Marketers, get ready for the most complicated holiday season ever
November 9, 2015 06:00 AM
This will likely be the most complicated holiday season yet for marketers. 59% of consumers plan to shop differently than they did a year ago, according to Facebook research released today, including 40% who say they plan to shop more online this year.
The research also finds 53% of consumers plan to shop across multiple channels and 37% plan to do most of their holiday shopping before Black Friday.
As the holiday shopping season changes, retail brands such as Macy’s Inc. and American Girl LLC are spreading out Facebook spending during the holidays, including starting their campaigns earlier than in years past. That’s a marked shift for Macy’s, No. 7 in the Internet Retailer 2015 Top 500 Guide, which last year kicked off its holiday-focused Facebook ad campaign on Thanksgiving Day by presenting every woman in the United States 21 or older with a video ad that sought to capture the “magic and spirit” of the retailer’s holiday promotions. American Girl is No. 129.
To account for the rapidly evolving shopping landscape, Facebook has spent the past year developing tools and ad formats that let retailers market to shoppers throughout each step of the buying process—from discovering and researching a brand or product to completing a purchase, Nicolas Franchet, the social network’s head of retail, e-commerce, global vertical marketing, tells Internet Retailer.
“We’ve been busy building more tools to help brands pivot to mobile,” he says. “We’re in a mobile-driven world. Consumers are looking to their mobile devices throughout every step of the buying process.”
With those tools, more retailers are using what Franchet calls a “full funnel” marketing strategy on Facebook that presents shoppers with different types of ads as they move through the shopping process.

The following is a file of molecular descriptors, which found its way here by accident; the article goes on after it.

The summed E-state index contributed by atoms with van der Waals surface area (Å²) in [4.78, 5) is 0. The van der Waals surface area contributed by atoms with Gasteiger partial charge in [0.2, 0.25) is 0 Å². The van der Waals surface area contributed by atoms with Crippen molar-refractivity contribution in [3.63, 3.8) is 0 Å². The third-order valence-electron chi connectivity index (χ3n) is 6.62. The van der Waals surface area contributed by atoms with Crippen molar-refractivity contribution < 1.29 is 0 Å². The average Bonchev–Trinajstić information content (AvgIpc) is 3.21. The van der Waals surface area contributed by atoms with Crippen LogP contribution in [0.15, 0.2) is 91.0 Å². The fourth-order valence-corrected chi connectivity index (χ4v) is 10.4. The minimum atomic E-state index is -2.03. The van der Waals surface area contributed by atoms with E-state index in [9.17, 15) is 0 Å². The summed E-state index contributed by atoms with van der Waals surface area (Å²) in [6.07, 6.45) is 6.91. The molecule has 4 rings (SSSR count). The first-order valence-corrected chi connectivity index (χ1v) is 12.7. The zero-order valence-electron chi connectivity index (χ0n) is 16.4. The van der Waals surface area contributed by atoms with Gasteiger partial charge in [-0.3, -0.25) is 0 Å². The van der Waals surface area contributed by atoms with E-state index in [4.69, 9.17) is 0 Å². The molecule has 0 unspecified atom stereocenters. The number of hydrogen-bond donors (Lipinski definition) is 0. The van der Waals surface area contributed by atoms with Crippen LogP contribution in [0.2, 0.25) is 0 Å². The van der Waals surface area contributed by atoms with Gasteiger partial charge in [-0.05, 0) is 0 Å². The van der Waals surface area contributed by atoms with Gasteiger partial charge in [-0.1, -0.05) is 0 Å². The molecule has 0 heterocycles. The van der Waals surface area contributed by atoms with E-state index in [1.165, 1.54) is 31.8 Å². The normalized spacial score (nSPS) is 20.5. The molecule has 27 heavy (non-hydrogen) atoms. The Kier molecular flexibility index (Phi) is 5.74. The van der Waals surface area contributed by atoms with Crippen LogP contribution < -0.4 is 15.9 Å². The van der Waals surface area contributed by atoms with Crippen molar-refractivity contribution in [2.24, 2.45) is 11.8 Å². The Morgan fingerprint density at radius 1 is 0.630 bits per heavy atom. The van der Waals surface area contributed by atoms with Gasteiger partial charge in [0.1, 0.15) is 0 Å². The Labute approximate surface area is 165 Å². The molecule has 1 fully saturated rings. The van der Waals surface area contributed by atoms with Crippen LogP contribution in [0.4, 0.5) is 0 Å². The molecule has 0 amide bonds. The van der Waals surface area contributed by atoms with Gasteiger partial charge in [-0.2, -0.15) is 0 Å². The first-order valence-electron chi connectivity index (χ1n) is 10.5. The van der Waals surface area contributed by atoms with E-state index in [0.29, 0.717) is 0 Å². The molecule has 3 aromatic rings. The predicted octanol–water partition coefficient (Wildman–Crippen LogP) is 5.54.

As an example of one such effort, he points to a campaign that Lands’ End ran over the summer in which it sought to drive e-commerce sales among women ages 18 to 65 who had never bought from the brand before.
The retailer placed a conversion-tracking pixel on its checkout page to track the shoppers who bought from the brand. Using Facebook’s Custom Audiences tool, which lets advertisers use non-Facebook information, it found those shoppers on Facebook. It then used the social network’s Lookalike Audiences tool to find consumers who share similar traits and characteristics to its Custom Audiences group. It then targeted those prospects with what Facebook calls carousel ads in their desktop and mobile news feeds that featured five product photos organized around a theme, such as “seaside style.” Carousel ads feature a Shop Now button that, when clicked, take a consumer to a product page on a retailer’s site or app.
The carousel ads, Franchet says, helped introduce consumers to the brand.
When a shopper clicked on one of those ads and landed on the retailer’s site, Lands’ End followed up with more specific ads tailored to the shoppers’ apparent interests. The campaign helped boost new website visits by 35.1% and increased sales 4.4% compared to the same period a year earlier.
More retailers will roll out similar campaigns this holiday season, he says. They may start with carousel ads or Facebook’s video ads to help shoppers learn about their brands. From there, when consumers interact with the ads, retailers can follow up with Facebook’s “dynamic product ads,” which let retailers and other advertisers serve ads to consumers who visited their site or app. Those ads let marketers cross-sell and upsell related products. For example, if a shopper buys a bike on a retailer’s site, the merchant can show him ads featuring complementary items, like bike helmets and baskets.
Retailers also will increasingly target consumers across both Facebook and Facebook-owned Instagram, where they can run carousel ads, as well as many other Facebook ad units, Franchet says.
Ad units that focus on bold visual images are important because consumers increasingly interact with images on the social network—and on Instagram. The Facebook research shows that consumers share 28% more photos and videos from their mobile devices during the holiday season.
“Visuals really capture consumers’ attention,” says Ann Mack, head of content and activation, global consumer insights at Facebook. “Marketers can use the same types of images to draw attention to their products.”
Facebook has spent more than year testing various iterations of Buy buttons that let shoppers buy directly on the social network, a Shopping section on its app, as well a new ad system geared toward helping consumers browse retailers’ products. However, those efforts aren’t likely to drive many sales this holiday season, Franchet says. “All these things are not ready for prime time,” he says. Even without them, retailers have plenty of available tools to use this holiday season, he adds.